Damien Brown has been busy putting in work in the fight game and beyond recently.
The 34-year-old Aussie submitted Daron Cruickshank at Rizin 14 in the waning hours of 2018 and has been busy ever since.
“Beatdown” realizes this fight game isn’t going to last forever, and this new gym is Brown’s way of securing a future beyond competition.
With eyes on his future, Brown is also looking to provide a place for the members of his community to improve themselves physically and mentally. As a veteran of the Australian Army, Damien is familiar with the benefits of martial arts on body and mind and hopes to provide an outlet for those with PTSD and other mental illnesses.
“I used to be a physical training instructor in the Army,” Brown explained to The Body Lock.
“I’ve worked in rehab units, and stuff like that and I’ve always wanted my own place. I feel like fitness is an outlet for so many people, especially people who struggle with a mental illness or post-traumatic stress. I’ve always felt like physical fitness, and more importantly, martial arts and jiujitsu are just massive for feeling like a bit of freedom… I’m hoping to get like a lot of emergency services and soldiers and just general people that have some issues with anxiety, post-traumatic stresses and just need an outlet and a place to go where no one judges.”
According to their Facebook page, Base Training Centre’s grand opening takes place on April 27, but before then, Brown will look to take down undefeated Koji Takeda at Rizin 15.
Round 2 in ‘Rizin’
Rizin 15 will be Brown’s second fight with the promotion, and his second fight since parting ways with the UFC. He is coming off the biggest win of his career after upsetting striking specialist Daron Cruickshank at Rizin 14. Brown was able to weather the storm of “The Detroit Superstar” and submit him at just over the four-minute mark.
It won’t get any easier for “Beatdown” as his next bout puts him against the 23-year-old, undefeated DEEP champion, Koji Takeda in his home country.
If any of those factors worry Brown, he certainly isn’t letting on.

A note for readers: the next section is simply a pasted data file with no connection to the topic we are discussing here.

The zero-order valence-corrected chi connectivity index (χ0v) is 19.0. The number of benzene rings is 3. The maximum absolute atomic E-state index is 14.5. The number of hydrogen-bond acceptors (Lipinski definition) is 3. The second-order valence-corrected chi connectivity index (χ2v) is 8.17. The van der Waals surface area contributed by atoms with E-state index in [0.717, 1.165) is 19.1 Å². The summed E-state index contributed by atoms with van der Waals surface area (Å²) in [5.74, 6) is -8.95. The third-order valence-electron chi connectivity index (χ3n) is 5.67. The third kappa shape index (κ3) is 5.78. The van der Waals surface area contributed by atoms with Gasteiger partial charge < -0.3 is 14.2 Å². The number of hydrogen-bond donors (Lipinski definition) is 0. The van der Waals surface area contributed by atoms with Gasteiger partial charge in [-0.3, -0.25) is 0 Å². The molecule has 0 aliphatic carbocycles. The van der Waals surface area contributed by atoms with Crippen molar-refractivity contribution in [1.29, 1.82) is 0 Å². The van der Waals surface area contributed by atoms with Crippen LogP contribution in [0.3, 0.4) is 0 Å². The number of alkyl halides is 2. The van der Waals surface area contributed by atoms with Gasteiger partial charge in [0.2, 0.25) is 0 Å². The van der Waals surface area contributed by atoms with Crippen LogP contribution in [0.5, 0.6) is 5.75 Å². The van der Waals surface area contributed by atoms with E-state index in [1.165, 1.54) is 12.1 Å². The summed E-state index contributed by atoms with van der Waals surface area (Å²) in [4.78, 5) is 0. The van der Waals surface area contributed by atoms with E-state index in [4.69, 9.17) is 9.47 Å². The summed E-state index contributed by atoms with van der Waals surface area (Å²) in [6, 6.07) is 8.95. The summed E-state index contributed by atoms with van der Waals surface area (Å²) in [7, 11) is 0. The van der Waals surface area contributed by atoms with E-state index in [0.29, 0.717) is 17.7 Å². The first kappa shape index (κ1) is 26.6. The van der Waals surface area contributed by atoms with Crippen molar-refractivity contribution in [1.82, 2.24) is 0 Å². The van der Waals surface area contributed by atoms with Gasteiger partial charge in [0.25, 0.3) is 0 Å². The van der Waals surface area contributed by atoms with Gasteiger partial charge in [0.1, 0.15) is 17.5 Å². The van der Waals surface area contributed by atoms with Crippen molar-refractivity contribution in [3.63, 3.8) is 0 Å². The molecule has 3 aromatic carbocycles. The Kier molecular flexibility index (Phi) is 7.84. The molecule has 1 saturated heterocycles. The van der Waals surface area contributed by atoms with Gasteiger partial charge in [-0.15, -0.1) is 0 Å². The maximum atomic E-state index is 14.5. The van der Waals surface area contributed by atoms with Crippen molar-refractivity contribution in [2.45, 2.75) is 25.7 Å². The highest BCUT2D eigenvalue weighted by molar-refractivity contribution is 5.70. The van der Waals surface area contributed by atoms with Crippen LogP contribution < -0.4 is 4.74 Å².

“It doesn’t matter who it is. I’m a fighter,” Brown calmly explained.
“There are lots of guys out there would say ‘oh, you know, he’s 8-0, but he’s never fought outside of Japan. He’s never fought for a massive international promotion. He’s never fought anyone that’s not Japanese,’ plenty of people would make up these excuses. But the way I see it is, I’m on the last fight of my contract. I only signed a two-fight deal. I’m going to go out there. I’m going to take this kid’s ‘0’ like it’s just another fight.”
If that attitude surprises you, you may need to get to know Brown a little better.
The 34-year-old Aussie made himself a fan favorite on the back of his all-action, “never back down” fighting style. He hopes that another win, mixed with his already fan-friendly style will help endear him to the Japanese audience and Rizin officials, leading to a spot in this year’s Lightweight Grand Prix.
“I’ll just fight, and when the tournament comes up, hopefully with a win in this one, they kinda can’t not put me in it,” Brown explained.
“I’m sure they’re gonna put Cruickshank in it, and I just beat him. If I go and beat an undefeated Japanese guy, then I think I kinda have to get my spot.”
With his eyes on the future and a new-found success in Japan, Damien Brown seems more motivated than ever. That is a scary proposition for future opponents.
A 28-year-old MMA nut. Paralegal by trade, and heavyweight champion in my mind.